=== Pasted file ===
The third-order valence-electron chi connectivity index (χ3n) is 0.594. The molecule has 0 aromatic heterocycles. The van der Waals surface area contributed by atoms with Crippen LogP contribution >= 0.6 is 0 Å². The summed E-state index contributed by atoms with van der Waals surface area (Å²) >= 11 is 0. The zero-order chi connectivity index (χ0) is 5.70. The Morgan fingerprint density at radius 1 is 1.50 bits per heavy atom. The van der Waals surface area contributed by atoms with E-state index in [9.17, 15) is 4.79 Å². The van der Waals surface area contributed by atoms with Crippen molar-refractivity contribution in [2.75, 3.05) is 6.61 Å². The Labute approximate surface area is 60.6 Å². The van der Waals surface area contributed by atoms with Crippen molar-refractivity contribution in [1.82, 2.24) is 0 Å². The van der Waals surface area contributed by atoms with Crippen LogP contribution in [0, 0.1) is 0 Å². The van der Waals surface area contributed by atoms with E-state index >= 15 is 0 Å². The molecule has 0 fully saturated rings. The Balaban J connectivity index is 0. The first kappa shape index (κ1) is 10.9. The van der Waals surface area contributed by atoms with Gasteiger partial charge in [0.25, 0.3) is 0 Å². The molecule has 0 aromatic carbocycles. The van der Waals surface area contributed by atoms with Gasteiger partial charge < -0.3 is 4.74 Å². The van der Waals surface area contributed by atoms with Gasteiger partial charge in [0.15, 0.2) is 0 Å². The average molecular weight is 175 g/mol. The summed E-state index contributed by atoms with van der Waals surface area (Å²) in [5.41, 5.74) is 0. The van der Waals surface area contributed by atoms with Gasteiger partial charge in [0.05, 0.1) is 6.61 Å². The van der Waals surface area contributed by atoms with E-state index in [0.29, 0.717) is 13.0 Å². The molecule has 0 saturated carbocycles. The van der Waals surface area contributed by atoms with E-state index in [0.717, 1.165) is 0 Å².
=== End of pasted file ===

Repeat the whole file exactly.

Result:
The third-order valence-electron chi connectivity index (χ3n) is 0.594. The molecule has 0 aromatic heterocycles. The van der Waals surface area contributed by atoms with Crippen LogP contribution >= 0.6 is 0 Å². The summed E-state index contributed by atoms with van der Waals surface area (Å²) >= 11 is 0. The zero-order chi connectivity index (χ0) is 5.70. The Morgan fingerprint density at radius 1 is 1.50 bits per heavy atom. The van der Waals surface area contributed by atoms with E-state index in [9.17, 15) is 4.79 Å². The van der Waals surface area contributed by atoms with Crippen molar-refractivity contribution in [2.75, 3.05) is 6.61 Å². The Labute approximate surface area is 60.6 Å². The van der Waals surface area contributed by atoms with Crippen molar-refractivity contribution in [1.82, 2.24) is 0 Å². The van der Waals surface area contributed by atoms with Crippen LogP contribution in [0, 0.1) is 0 Å². The van der Waals surface area contributed by atoms with E-state index >= 15 is 0 Å². The molecule has 0 fully saturated rings. The Balaban J connectivity index is 0. The first kappa shape index (κ1) is 10.9. The van der Waals surface area contributed by atoms with Gasteiger partial charge in [0.25, 0.3) is 0 Å². The molecule has 0 aromatic carbocycles. The van der Waals surface area contributed by atoms with Gasteiger partial charge < -0.3 is 4.74 Å². The van der Waals surface area contributed by atoms with Gasteiger partial charge in [0.15, 0.2) is 0 Å². The average molecular weight is 175 g/mol. The summed E-state index contributed by atoms with van der Waals surface area (Å²) in [5.41, 5.74) is 0. The van der Waals surface area contributed by atoms with Gasteiger partial charge in [0.05, 0.1) is 6.61 Å². The van der Waals surface area contributed by atoms with E-state index in [0.29, 0.717) is 13.0 Å². The molecule has 0 saturated carbocycles. The van der Waals surface area contributed by atoms with E-state index in [0.717, 1.165) is 0 Å².